Yes, they are perfectly good. For much of WWII, this is the type that was manufactured by Saginaw Steering Gear, the single largest producer of Browning .30 caliber machine guns. This was just one component in their quest to make malleable iron castings a new standard, where appropriate, to lower cost of manufacture while maintaining required performance specs. While it has always seemed a bit counterintuitive to me, some of the cast components were actually stronger than their milled steel counterparts. When new production of .30 cal Brownings was undertaken in the 1950s, the cast iron lock frame was the only version produced. There have been a fair amount of these late production, NOS lock frames available for some time.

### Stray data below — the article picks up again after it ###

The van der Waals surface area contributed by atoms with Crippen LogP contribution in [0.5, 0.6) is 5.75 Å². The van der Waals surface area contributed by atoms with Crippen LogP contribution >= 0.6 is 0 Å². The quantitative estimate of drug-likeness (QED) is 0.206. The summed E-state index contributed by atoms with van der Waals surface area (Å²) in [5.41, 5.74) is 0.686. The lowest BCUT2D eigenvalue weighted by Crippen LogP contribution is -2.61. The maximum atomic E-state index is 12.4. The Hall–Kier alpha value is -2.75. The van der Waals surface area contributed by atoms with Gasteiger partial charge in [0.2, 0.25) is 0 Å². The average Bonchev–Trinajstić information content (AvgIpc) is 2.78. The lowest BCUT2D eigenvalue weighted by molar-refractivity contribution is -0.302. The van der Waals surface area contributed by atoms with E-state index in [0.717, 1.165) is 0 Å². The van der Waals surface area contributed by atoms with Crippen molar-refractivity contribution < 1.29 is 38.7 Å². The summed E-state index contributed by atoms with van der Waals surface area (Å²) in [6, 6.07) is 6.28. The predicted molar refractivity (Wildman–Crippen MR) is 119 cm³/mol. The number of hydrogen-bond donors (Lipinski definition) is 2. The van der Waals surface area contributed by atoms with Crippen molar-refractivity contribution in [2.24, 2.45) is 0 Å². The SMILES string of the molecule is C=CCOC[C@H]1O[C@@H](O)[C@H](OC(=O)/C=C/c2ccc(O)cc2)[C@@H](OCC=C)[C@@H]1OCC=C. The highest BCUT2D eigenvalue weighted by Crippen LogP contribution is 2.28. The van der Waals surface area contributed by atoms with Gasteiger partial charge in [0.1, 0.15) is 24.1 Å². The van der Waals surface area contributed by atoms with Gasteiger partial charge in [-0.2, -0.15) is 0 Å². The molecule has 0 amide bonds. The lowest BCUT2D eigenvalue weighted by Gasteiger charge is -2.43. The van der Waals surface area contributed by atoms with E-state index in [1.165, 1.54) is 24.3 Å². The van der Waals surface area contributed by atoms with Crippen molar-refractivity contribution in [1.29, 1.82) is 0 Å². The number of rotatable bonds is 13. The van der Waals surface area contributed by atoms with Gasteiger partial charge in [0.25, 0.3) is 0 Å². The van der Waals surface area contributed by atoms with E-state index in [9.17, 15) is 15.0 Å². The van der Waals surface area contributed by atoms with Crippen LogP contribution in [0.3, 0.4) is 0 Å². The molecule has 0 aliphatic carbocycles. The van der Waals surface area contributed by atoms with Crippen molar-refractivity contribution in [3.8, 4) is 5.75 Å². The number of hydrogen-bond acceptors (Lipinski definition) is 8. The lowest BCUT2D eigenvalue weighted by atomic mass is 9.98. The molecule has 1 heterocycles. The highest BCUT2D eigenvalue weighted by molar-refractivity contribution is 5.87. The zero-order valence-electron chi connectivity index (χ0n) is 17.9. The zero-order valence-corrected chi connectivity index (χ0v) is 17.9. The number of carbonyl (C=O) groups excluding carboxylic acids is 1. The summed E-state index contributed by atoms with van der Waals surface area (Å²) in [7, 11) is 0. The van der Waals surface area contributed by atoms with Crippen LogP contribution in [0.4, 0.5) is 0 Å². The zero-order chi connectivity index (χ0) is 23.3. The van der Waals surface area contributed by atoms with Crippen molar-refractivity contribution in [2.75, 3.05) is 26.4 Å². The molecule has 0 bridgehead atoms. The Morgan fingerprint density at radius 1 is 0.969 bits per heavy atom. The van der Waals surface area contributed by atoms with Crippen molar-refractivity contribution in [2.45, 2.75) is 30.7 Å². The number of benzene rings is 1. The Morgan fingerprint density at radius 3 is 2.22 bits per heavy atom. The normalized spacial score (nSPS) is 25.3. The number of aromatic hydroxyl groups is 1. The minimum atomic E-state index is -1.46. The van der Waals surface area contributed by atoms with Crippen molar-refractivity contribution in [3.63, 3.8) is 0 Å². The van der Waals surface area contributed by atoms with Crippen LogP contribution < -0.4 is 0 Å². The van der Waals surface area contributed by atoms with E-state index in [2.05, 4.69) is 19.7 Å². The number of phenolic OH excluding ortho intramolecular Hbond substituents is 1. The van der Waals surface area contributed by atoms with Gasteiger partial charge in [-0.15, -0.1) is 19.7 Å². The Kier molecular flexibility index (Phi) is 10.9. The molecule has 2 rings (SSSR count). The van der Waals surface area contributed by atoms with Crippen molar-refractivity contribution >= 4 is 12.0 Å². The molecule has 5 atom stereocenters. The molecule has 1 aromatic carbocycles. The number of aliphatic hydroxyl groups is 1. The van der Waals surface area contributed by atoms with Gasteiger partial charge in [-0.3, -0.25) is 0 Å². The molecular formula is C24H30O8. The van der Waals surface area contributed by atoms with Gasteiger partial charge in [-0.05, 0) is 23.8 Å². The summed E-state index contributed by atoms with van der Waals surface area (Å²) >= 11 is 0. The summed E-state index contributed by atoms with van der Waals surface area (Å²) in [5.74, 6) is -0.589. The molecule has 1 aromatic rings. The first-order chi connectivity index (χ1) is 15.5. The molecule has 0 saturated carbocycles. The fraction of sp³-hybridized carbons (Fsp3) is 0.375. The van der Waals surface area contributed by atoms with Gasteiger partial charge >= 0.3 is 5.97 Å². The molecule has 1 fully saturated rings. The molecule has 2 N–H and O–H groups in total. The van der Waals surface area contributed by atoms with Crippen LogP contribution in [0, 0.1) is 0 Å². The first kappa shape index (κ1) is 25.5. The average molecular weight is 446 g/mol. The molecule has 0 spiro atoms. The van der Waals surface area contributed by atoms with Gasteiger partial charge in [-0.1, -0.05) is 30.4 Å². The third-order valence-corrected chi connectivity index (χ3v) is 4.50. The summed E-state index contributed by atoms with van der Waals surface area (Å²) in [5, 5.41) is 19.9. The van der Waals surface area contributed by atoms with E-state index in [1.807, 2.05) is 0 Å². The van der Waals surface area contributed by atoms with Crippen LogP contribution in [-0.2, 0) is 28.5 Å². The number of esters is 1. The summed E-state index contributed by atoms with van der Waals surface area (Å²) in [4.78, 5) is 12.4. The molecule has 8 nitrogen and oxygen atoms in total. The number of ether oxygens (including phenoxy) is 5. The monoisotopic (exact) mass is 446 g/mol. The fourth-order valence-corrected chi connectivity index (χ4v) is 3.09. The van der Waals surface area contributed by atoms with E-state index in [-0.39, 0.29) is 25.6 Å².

There are three separate patterns: WWII SG type, and two variations from the 50s, though I have found no way to know which mfgs did which of those two styles. My assumption is that one is RIA and the other SAK, but none are marked that I have seen.
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